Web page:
The author of the screenplay took the time to create interesting, 3 dimensional characters with real problems and (perhaps more importantly) a real justification for their many plot-oriented behaviors. For example, the security guard rambles on incessantly about the history of the asylum (an obvious, but nice plot device that grounds the asylum in its own reality) because his wife, the town historian, has undoubtedly talked his ear off about it. Also, when the would-be-lawyer discovers the tapes in the basement, we are given justification for the hours he spends listening to them: he is at a turning point in his life, considering law as a profession; the tapes are contained in a box marked 'evidence'; and his father was involved in a high profile psychiatric case when he was young. And the kid, the rookie on the team -- he never follows the would-be-lawyer into the basement to interrupt the listening sessions because he's afraid of the dark. And then there are the social interactions between Gordon and his right-hand man -- these interactions help explain the meltdown late in the movie. This sort of attention to detail is rare in horror movies. The movie goes the extra mile in a genre that generally treats characters and storyline as valueless pieces of meat for the chopping block.

From the very first frame of the movie, I was impressed by the visuals -- especially the little visual details, like the white roses abandoned in a pool of red paint. And let's talk about the sound. Wow. Sounds have an unparelled ability to frighten because of the physical responses they engender in our sympathetic nervous systems. In this movie, creative use of non-conventional sounds (like random static, and the audio distortion on the two-track in the basement) add eerie ambience. The attention to visual and aural detail indicates to me that the filmmakers were dedicated to creating a thoughtful and thorough sensory experience. It worked for me. Undoubtedly, it did not work for you, but I think it's obvious that the effort was there. In this genre, such effort is extremely rare and should probably be appreciated even if it falls short. So few horror movies even try.

Many negative reviewers have criticized the tapes, saying that they didn't make sense. To me, it's painfully obvious that Session 9 is a story of spiritual possession, and the tapes provided a necessary link between Mary's possession and Gordon's possession. When the doctor asked Mary why she killed those people, Simon replied, "Because Mary let me. They always let me." This implies that Simon has influenced more than one person. When Simon is asked where he lives, he responds, "In the weak and in the wounded," which corresponds with the common Christian vulnerabilities to possession. By themselves, these facts do not make a case for possession -- After all, Mary was crazy! But when you combine these elements with Simon's voice, which was the same in Gordon's head as it was on a tape he had never before heard, I think the case for possession is pretty clear. So then, the tapes were directly relevant to the plot, and as in many great horror movies (The Shining and The Changeling come to mind), a sense was created of horrible history and of the eternal, cyclic nature of evil.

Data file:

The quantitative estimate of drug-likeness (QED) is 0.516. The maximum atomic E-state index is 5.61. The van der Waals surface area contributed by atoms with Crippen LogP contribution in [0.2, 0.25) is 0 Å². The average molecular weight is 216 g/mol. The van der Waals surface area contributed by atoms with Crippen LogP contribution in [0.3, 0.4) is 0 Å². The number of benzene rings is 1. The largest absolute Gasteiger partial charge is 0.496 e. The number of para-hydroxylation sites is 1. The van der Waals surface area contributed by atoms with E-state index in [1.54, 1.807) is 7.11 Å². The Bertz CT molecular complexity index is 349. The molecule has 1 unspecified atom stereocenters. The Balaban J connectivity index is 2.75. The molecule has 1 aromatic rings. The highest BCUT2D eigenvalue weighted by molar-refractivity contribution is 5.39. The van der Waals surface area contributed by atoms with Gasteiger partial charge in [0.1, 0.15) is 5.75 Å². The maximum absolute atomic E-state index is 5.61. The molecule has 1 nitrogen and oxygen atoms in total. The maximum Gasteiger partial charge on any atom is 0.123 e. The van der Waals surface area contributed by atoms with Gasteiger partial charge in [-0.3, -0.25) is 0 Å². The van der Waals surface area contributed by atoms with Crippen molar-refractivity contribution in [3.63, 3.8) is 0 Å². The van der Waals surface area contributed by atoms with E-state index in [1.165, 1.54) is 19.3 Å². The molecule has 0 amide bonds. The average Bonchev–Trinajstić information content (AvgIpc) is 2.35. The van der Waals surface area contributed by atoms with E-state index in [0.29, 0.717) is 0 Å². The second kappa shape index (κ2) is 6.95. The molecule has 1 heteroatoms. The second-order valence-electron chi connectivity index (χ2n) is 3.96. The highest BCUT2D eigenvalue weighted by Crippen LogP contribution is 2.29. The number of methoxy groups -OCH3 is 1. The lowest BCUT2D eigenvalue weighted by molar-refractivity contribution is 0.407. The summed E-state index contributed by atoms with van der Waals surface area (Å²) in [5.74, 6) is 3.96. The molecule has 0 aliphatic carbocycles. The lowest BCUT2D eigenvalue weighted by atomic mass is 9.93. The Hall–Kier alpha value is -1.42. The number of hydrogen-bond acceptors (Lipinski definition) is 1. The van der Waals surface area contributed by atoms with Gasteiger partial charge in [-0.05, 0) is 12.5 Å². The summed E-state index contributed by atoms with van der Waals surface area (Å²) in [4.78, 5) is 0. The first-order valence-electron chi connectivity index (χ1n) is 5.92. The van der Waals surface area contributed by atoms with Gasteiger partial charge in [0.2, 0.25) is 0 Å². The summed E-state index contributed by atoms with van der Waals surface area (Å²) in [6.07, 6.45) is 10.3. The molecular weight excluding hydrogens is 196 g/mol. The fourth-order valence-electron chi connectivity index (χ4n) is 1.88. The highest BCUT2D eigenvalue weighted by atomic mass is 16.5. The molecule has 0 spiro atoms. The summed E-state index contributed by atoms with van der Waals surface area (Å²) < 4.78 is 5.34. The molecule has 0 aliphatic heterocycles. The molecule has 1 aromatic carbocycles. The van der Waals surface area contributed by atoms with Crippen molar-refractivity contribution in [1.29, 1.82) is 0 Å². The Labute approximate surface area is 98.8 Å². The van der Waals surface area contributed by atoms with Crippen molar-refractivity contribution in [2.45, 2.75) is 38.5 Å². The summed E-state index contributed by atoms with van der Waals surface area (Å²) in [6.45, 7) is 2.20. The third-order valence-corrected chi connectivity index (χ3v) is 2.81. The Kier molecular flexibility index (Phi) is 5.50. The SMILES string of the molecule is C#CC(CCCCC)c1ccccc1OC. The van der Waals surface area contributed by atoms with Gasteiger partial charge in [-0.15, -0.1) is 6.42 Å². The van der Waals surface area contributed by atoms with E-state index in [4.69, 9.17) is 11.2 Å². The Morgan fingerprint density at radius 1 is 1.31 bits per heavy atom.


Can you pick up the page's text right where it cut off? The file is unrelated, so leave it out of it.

Session 9 serves up a commentary on human nature. Simon killed those people because his hosts allowed him to -- they always do. So it is through our own weaknesses and imperfections that evil is allowed to exist. It is this commentary that satisfies me the most. In a genre that scarcely attempts to make a good movie, this one is remarkably solid and well conceived.

DVD Information:

Special Features:
Deleted Scenes
Alternate Ending
Director's Commentary
Storyboard Scenes
Behind The Scenes Featurette
Art Slide Show

Video: Widescreen 1.85:1

The DVD Review:
I offer up this review of Session 9 because my fellow reviewer Rob will never go anywhere near this film again. Our disagreements over this film have caused much debate and I still would urge anyone to check it out because I feel it is a fine genre effort. That being said, let's move onto the DVD.

This is a good DVD package that the distributor has released here. First off, the interactive menus are better than average. I like menus that have neat sound effects that will freak you out in the middle of the night, if you happen to fall asleep on the couch while you're watching it. This DVD has numerous special features beyond the usual theatrical trailer. There are several deleted scenes, including an alternate ending with optional commentary. Most of these scenes involve a subplot that didn't make it into the final cut. This was a good decision because it was wholly unnecessary.

They are several storyboard to screen concept sequences with optional commentary, which show how well the director's original visions were realized in the film. There is also a section where you can view the numerous poster concepts that were designed.

The commentary with director Brad Anderson and co-writer and star Steve Gevedon (who I recognized from his stint on HBO's Oz) is extremely informative. The most unsettling thing is that the location the film was shot in is actually a defunct mental hospital just north of Boston. It is truly creepy to learn that most of the interior is exactly how they found it. They also humbly fess up to some of the inconsistencies in the film, due to the fact that they cut out the subplot mentioned above. I don't think it ultimately hurts the film that much, although I do know at least one person who disagrees with me.

A nice little touch is a short featurette called 'The Haunted Palace', which tells some of the history of Danvers Mental Hospital and it is pretty much all, including the part about the frontal lobotomy being developed there in the fourties, as it is eerily presented in the film. Cast and crew also offer their thoughts on what it was like to shoot in such an ominous location.

This all adds up to a worthwhile experience. Anderson employs a creative device to move the story forward and the location adds to whole feel of the film. I implore you to take a look for yourself and hey, maybe you can break the deadlock of opinion between Rob and I.

Copyright© Written By: Tom Servo

Evil Ash